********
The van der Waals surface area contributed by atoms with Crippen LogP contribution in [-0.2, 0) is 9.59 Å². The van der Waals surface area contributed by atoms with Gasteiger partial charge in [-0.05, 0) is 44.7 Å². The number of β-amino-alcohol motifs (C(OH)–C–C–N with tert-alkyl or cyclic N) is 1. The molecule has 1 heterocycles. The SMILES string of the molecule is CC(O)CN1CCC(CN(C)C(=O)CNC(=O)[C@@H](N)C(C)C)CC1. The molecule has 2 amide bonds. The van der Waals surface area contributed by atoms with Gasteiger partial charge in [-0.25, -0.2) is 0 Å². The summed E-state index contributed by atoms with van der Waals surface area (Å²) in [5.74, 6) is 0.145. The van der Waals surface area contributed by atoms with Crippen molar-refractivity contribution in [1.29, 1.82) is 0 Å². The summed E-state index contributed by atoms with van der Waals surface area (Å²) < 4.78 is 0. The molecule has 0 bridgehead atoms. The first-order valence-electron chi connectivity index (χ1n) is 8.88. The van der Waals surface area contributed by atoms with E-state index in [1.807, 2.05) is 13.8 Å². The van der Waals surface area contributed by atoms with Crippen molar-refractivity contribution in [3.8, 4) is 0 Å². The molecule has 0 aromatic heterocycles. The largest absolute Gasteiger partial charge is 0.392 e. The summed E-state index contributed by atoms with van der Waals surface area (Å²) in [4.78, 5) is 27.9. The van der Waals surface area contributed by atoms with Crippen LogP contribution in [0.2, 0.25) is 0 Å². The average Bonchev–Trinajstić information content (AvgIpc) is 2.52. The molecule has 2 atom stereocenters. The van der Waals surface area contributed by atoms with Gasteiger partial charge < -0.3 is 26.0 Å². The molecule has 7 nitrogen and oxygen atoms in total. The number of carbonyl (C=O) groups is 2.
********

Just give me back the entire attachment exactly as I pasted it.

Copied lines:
The van der Waals surface area contributed by atoms with Crippen LogP contribution in [-0.2, 0) is 9.59 Å². The van der Waals surface area contributed by atoms with Gasteiger partial charge in [-0.05, 0) is 44.7 Å². The number of β-amino-alcohol motifs (C(OH)–C–C–N with tert-alkyl or cyclic N) is 1. The molecule has 1 heterocycles. The SMILES string of the molecule is CC(O)CN1CCC(CN(C)C(=O)CNC(=O)[C@@H](N)C(C)C)CC1. The molecule has 2 amide bonds. The van der Waals surface area contributed by atoms with Gasteiger partial charge in [-0.25, -0.2) is 0 Å². The summed E-state index contributed by atoms with van der Waals surface area (Å²) in [5.74, 6) is 0.145. The van der Waals surface area contributed by atoms with Crippen molar-refractivity contribution in [1.29, 1.82) is 0 Å². The summed E-state index contributed by atoms with van der Waals surface area (Å²) < 4.78 is 0. The molecule has 0 bridgehead atoms. The first-order valence-electron chi connectivity index (χ1n) is 8.88. The van der Waals surface area contributed by atoms with E-state index in [1.807, 2.05) is 13.8 Å². The van der Waals surface area contributed by atoms with Crippen molar-refractivity contribution in [3.8, 4) is 0 Å². The molecule has 0 aromatic heterocycles. The largest absolute Gasteiger partial charge is 0.392 e. The summed E-state index contributed by atoms with van der Waals surface area (Å²) in [4.78, 5) is 27.9. The van der Waals surface area contributed by atoms with Crippen LogP contribution in [0.2, 0.25) is 0 Å². The average Bonchev–Trinajstić information content (AvgIpc) is 2.52. The molecule has 2 atom stereocenters. The van der Waals surface area contributed by atoms with Gasteiger partial charge < -0.3 is 26.0 Å². The molecule has 7 nitrogen and oxygen atoms in total. The number of carbonyl (C=O) groups is 2.